Have you ever wondered if mint is actually cold? Here’s a simple science experiment that will show you the answer to that question!
When you suck on a mint, it makes your mouth feel nice and cool. But is it really reducing the temperature of your mouth? Is mint cold?
We investigated this in the spring of 2021 when our family had covid. My teenage son came to the top of the stairs one night to holler down to me that even though he could not taste his toothpaste AT ALL, it still made his mouth cold.
My husband thought this was kind of weird, so I said, “You know how mint makes your mouth feel cold, right?” And he responded that no, he didn’t. Mint does not make his mouth feel cold!
Apparently, not everyone thinks that mint makes their mouth feel cold! So I went to a trusted research format – Facebook (haha). I asked my friends on Facebook if they thought mint felt cool or not. The response was the MOST people feel a cold sensation in their mouth from eating something minty or brushing with mint toothpaste. But there are definitely a few that don’t!
So does mint actually make your mouth cold, or does it not? My hypothesis was that it does not actually change the temperature. And I actually found the answer by Googling.
But let’s do a simple experiment to find out! I’d been wanting to test this with a thermometer, and we finally did that last week.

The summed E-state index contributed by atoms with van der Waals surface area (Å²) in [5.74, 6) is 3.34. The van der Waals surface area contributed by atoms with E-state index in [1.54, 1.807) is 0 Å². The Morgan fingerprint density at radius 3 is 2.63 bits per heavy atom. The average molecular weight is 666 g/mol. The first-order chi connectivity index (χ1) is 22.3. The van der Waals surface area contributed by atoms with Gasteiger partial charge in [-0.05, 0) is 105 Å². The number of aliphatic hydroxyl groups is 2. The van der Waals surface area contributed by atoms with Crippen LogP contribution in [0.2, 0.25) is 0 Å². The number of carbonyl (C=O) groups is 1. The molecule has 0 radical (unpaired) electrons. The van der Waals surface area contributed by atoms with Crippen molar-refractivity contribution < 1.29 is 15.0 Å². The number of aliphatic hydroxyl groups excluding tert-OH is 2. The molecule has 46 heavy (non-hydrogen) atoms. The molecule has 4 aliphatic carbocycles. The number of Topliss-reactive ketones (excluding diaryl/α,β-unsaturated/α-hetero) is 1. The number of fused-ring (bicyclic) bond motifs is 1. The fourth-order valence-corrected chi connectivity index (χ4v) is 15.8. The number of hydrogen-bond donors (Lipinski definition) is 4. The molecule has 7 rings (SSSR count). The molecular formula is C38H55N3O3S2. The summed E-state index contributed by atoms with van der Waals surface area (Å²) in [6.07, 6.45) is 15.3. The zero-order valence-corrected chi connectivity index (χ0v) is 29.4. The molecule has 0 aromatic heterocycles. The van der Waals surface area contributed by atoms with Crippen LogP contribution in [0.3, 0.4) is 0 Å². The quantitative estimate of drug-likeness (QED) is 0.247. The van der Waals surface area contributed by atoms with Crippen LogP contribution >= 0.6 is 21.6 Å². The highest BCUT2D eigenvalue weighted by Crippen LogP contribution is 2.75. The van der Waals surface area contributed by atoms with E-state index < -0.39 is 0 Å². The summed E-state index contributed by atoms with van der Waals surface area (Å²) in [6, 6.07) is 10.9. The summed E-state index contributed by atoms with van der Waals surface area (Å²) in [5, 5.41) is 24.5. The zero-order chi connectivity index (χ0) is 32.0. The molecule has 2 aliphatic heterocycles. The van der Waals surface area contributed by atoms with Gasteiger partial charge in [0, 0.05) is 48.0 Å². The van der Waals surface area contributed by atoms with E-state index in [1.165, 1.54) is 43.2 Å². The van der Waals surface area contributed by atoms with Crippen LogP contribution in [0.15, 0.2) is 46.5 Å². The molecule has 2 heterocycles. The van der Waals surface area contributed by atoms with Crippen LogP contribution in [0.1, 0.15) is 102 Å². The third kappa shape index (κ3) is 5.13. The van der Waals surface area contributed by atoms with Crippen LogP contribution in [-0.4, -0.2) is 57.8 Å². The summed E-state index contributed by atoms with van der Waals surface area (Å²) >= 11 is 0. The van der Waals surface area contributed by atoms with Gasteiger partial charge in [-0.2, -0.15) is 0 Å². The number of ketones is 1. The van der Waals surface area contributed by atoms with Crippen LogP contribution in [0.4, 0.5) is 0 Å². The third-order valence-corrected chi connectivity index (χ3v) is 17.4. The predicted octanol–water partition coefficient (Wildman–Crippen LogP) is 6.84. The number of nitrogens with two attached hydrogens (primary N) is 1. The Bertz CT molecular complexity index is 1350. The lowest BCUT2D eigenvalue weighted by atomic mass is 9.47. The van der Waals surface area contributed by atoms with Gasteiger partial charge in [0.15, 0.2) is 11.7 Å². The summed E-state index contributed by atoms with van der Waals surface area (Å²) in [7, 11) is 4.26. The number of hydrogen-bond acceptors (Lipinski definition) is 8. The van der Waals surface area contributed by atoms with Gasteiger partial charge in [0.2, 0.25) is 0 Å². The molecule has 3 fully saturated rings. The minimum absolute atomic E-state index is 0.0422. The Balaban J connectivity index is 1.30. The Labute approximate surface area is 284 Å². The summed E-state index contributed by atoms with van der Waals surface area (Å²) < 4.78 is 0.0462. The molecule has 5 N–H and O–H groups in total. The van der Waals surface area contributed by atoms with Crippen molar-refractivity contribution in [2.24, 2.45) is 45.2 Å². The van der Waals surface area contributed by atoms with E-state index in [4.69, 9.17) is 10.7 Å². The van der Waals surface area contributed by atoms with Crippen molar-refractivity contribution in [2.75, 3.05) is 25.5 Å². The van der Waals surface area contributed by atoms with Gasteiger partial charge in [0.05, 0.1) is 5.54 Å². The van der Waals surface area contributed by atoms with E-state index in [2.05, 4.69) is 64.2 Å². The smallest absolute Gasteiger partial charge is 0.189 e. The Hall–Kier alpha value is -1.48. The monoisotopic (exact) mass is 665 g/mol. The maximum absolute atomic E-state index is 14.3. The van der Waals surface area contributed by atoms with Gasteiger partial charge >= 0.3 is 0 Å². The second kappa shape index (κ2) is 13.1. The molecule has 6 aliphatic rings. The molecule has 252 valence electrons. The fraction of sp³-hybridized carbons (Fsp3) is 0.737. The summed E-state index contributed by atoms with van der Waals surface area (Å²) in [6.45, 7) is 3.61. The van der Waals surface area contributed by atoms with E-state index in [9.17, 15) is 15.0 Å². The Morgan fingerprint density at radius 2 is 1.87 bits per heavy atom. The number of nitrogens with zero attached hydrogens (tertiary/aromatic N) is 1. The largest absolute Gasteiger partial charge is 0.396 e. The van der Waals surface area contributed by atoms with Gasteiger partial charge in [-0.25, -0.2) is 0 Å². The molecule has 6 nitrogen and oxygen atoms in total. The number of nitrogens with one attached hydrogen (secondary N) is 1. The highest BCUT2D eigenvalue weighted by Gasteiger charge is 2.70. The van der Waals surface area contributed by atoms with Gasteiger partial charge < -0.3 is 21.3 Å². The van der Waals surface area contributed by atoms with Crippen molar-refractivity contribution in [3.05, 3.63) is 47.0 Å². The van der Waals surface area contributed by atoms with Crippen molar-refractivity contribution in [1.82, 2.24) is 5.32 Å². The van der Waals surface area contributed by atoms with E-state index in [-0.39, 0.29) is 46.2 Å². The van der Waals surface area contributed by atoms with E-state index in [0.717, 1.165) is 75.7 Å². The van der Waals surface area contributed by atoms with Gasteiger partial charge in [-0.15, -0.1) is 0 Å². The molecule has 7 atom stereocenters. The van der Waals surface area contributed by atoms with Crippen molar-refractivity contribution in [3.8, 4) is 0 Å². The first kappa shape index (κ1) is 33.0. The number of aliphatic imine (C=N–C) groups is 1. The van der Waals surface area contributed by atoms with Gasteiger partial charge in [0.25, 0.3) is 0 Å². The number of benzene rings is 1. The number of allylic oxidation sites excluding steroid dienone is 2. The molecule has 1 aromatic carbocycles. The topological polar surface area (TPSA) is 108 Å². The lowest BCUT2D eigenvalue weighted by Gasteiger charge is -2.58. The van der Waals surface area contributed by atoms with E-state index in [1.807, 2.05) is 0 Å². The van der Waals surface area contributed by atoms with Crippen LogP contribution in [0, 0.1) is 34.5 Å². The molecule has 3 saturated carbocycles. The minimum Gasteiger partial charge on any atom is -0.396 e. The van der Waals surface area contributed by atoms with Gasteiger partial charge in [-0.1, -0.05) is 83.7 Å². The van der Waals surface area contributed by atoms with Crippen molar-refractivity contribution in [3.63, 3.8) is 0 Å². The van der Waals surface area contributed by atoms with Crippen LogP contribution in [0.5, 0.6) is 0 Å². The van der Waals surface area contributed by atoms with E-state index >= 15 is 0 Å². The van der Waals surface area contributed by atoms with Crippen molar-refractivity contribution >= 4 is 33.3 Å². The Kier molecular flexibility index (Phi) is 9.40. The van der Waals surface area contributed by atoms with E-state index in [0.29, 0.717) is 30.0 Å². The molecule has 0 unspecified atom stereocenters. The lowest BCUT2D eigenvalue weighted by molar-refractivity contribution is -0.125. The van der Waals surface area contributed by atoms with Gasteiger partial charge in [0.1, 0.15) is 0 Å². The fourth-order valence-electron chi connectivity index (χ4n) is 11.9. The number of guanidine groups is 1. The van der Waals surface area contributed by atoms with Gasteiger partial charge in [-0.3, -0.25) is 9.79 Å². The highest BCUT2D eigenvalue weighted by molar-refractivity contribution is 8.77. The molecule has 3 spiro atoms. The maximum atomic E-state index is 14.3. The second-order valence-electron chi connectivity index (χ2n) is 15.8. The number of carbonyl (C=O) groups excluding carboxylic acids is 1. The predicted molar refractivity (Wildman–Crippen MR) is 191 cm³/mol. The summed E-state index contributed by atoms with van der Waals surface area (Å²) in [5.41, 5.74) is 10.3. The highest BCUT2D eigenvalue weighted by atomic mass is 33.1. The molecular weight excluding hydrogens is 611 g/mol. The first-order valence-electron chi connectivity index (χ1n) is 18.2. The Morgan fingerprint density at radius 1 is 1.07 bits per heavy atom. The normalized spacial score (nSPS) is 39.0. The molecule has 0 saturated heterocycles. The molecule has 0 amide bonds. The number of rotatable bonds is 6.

Supplies Needed for Mint Science Experiment:
- Two jars or two glasses
- Two thermometers
- Candy canes or pepermints
I ordered these mercury-free student thermometers on Amazon, and we have already used them for so many things. So useful.
We filled up two jars with an equal amount of tap water. Then we put a thermometer in each jar and checked to make sure they were registering the same temperature.
The water in both jars was 79 degrees Fahrenheit.
Then we unwrapped 6 mini candy canes and dropped them into the jar. We wanted the water to become nice and minty as they dissolved!
Well, guess what happened?
The water in the jar with the candy canes actually WARMED UP two degrees! This is because dissolving is an exothermic process that gives off heat.
After we let the jars sit for 30 minutes, both had cooled to 77 degrees. They were the same temperature.
So mint is definitely not cold!
Does mint make your mouth cold?
Just for fun, I decided to test this with an oral thermometer also to see if it would make my mouth colder.
I took my temperature, and then sucked on a mint for one minute. My temperature stayed the same!!
So, if mint isn’t actually any colder than anything else around it, why does it make your mouth feel so cold?
Mint makes your mouth feel cold because of the menthol that naturally occurs in the mint plant. The nerves in your mouth have receptors called TMRP8 receptors that carry signals to the brain that they are feeling something cold. Menthol tricks your body by activating these receptors when there is really no reason to!
If you’re interested in chemistry and biology and want to know more, you can read a longer explanation here: Why Mint Feels Cold.